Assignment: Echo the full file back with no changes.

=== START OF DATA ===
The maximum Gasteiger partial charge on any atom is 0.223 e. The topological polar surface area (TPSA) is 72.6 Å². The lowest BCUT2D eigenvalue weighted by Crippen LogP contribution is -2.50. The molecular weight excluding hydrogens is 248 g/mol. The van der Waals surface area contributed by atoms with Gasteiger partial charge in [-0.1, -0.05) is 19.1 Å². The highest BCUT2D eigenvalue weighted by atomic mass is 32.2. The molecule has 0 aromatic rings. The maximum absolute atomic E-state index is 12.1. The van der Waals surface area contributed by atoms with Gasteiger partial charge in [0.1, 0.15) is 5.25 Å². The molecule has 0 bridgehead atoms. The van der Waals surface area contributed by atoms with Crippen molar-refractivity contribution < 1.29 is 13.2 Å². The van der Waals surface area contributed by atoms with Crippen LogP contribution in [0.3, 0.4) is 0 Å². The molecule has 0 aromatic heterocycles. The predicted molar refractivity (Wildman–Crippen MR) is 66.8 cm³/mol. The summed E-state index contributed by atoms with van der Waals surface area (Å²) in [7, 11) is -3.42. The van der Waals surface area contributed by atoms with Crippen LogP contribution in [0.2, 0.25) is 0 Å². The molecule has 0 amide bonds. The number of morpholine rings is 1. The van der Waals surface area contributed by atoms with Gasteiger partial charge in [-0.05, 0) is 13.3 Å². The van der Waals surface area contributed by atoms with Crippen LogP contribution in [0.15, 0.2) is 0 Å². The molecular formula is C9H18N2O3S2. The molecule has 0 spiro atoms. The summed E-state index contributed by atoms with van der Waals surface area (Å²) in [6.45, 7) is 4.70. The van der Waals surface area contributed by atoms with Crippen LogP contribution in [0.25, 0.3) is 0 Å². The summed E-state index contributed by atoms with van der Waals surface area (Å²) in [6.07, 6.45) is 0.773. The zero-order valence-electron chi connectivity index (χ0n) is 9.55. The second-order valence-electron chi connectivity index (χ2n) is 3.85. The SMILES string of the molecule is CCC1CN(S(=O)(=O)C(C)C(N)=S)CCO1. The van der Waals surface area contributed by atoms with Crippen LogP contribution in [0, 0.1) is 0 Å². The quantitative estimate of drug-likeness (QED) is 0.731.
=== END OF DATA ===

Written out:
The maximum Gasteiger partial charge on any atom is 0.223 e. The topological polar surface area (TPSA) is 72.6 Å². The lowest BCUT2D eigenvalue weighted by Crippen LogP contribution is -2.50. The molecular weight excluding hydrogens is 248 g/mol. The van der Waals surface area contributed by atoms with Gasteiger partial charge in [-0.1, -0.05) is 19.1 Å². The highest BCUT2D eigenvalue weighted by atomic mass is 32.2. The molecule has 0 aromatic rings. The maximum absolute atomic E-state index is 12.1. The van der Waals surface area contributed by atoms with Gasteiger partial charge in [0.1, 0.15) is 5.25 Å². The molecule has 0 bridgehead atoms. The van der Waals surface area contributed by atoms with Crippen molar-refractivity contribution < 1.29 is 13.2 Å². The van der Waals surface area contributed by atoms with Crippen LogP contribution in [0.3, 0.4) is 0 Å². The molecule has 0 aromatic heterocycles. The predicted molar refractivity (Wildman–Crippen MR) is 66.8 cm³/mol. The summed E-state index contributed by atoms with van der Waals surface area (Å²) in [7, 11) is -3.42. The van der Waals surface area contributed by atoms with Crippen LogP contribution in [0.2, 0.25) is 0 Å². The molecule has 0 amide bonds. The number of morpholine rings is 1. The van der Waals surface area contributed by atoms with Gasteiger partial charge in [-0.05, 0) is 13.3 Å². The van der Waals surface area contributed by atoms with Crippen LogP contribution in [0.15, 0.2) is 0 Å². The molecular formula is C9H18N2O3S2. The molecule has 0 spiro atoms. The summed E-state index contributed by atoms with van der Waals surface area (Å²) in [6.45, 7) is 4.70. The van der Waals surface area contributed by atoms with Crippen LogP contribution in [0.25, 0.3) is 0 Å². The summed E-state index contributed by atoms with van der Waals surface area (Å²) in [6.07, 6.45) is 0.773. The zero-order valence-electron chi connectivity index (χ0n) is 9.55. The second-order valence-electron chi connectivity index (χ2n) is 3.85. The SMILES string of the molecule is CCC1CN(S(=O)(=O)C(C)C(N)=S)CCO1. The van der Waals surface area contributed by atoms with Crippen LogP contribution in [0, 0.1) is 0 Å². The quantitative estimate of drug-likeness (QED) is 0.731.